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Do This Before Launching Your Start-Up App

1. Sell The Future

Dropbox built a waitlist of over 70,000 users by selling the vision through an explainer video. Founder Drew Houston created a clickable prototype that covered Dropbox’s key benefits which attracted the attention of the media, investors and tens of thousands of users.

The features explained in the video weren’t going to be ready for at least a year, however, the experiment proved the viability of the product and need for the solution. Even though it took months and the work of several engineers to build the product, Drew managed to quickly design, create and record the prototype to validate the idea before product development.

The founders of the social media management platform, Buffer, followed a similar approach. They didn’t use a video, though. The team invested heavily in content marketing for the first year which helped them build an audience and refine their hypotheses. They created a website that described their product and value proposition. When users created an account and submitted their payment information, they were told the product is not ready yet. This experiment proved the need for the product.

Especially for a startup app idea where the product differentiation is a technological innovation, use an experiment that can help you sell the future. If you need funding, this will attract investors. In fact, Dropbox used the video as part of their application to Y Combinator.

2. Simulate The Product

For another layer of idea validation, design a solution delivery process even before building a product. Zappos started with an online store ready for business even though the founders didn’t have manufacturing and distribution channels. They used the site to accept orders while fulfillment was done by purchasing the product from local stores. The food on-demand app, Doordash, started with a landing page that included restaurants and menus while the orders and delivery was done by the founders.

This can also be done for startup app ideas with a technological innovation. Before building their product, the founders of the security platform, Tinfoil Security, started with a website that allowed users to submit their website for security scanning. When they received a submission, they manually created and sent the reports. This experiment served to validate the riskiest assumptions even though the Tinfoil Security team had the technical expertise to build the product since the beginning.

3. Use A Questionnaire

A lot of people may express a need for your product and will even join the waitlist, but this doesn’t guarantee they will use and pay for it. One of the simplest experiments that you can run to test your idea is through questionnaires.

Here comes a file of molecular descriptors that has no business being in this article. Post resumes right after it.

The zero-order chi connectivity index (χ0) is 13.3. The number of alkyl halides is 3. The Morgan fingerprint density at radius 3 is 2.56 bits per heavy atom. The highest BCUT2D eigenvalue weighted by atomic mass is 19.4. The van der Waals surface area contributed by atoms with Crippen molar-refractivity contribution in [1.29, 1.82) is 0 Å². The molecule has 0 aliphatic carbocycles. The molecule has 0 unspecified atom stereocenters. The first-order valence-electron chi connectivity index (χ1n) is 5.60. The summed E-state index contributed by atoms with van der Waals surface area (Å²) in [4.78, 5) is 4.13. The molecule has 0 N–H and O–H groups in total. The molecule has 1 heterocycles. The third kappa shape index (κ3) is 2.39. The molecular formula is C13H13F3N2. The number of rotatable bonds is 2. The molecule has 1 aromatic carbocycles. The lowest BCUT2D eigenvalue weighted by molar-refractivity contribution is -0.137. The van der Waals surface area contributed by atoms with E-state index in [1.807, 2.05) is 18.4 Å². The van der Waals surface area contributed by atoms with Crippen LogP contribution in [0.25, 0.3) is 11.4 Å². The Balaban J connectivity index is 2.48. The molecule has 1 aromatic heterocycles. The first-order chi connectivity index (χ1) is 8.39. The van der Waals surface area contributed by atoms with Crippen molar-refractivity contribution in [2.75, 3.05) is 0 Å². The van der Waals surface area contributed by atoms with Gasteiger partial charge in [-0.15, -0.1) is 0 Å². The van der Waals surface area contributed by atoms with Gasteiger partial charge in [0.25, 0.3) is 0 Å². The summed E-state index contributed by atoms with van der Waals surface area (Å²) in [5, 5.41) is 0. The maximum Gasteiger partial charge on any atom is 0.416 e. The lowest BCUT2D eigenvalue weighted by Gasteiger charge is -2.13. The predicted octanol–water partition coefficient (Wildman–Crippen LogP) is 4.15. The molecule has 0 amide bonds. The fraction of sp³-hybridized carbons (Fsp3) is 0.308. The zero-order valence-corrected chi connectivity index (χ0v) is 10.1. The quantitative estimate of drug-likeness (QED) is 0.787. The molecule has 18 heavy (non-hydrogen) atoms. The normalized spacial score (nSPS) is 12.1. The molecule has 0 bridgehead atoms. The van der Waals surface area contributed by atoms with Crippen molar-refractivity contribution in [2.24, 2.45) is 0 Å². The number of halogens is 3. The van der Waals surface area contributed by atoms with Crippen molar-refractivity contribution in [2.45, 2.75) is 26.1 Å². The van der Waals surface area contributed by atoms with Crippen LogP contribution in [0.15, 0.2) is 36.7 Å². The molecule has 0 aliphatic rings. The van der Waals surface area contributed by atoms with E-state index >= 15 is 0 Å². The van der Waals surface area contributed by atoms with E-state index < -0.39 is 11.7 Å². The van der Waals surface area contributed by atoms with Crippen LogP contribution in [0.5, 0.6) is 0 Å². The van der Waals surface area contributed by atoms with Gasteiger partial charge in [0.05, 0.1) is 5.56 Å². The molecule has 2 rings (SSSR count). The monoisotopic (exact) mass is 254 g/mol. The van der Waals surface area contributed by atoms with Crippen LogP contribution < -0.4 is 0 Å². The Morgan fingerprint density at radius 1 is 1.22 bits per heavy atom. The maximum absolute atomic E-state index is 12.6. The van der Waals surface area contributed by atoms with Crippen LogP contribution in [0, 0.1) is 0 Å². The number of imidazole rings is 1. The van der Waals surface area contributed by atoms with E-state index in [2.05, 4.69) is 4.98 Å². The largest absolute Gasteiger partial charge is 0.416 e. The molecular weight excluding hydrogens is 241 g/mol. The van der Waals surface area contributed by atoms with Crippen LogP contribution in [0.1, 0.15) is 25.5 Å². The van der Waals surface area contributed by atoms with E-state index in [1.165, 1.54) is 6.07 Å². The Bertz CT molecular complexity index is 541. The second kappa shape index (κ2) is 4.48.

This experiment requires product design, a website, traffic and a relatively long questionnaire. Product designs and the website serve to convey the value proposition of your product just like the Buffer example shared earlier. The hypothesis is, if leads are genuinely interested in the product, they won’t mind taking 15 minutes to answer a long questionnaire about their needs and product expectations to get an early access or a free upgrade. The experiment will provide stronger signals if the questionnaire ends with a prepayment for the upcoming product.

For this experiment to provide you with the data you need to make educated conclusions, you need traffic. Buffer used content marketing to drive visitors, the video of Dropbox went viral through Hacker News, and the founders of Doordash distributed flyers on campus. Depending on your target and business model, these three marketing channels can be effective for you too. Here are three other channels.

  • Events are a great way to gather people with similar interests and needs around your idea especially if you are the host. Events allow you to build and strengthen relationships while giving and getting value. Use it to gather feedback and presell the product.
  • You can test any of the experiments above with the help of an influencer or a thought leader with an audience that fits in your target customer profile. Through shared webinars and email campaigns, your experiment will get the exposure you need to run successfully.
  • Social media ads will send you traffic almost instantly. If you have funds to invest in paid acquisition, you can leverage Facebook or other platforms to get targeted leads to your key page. It may be a testing period worth your investment especially if you are launching a product with a unique competitive advantage with a low acquisition friction.

An idea validation experiment can take just a few weeks to run. The insights that can be gained from this short period can set you on the right path to building a profitable startup with customers that love and recommend your product. It’s an investment worth making.

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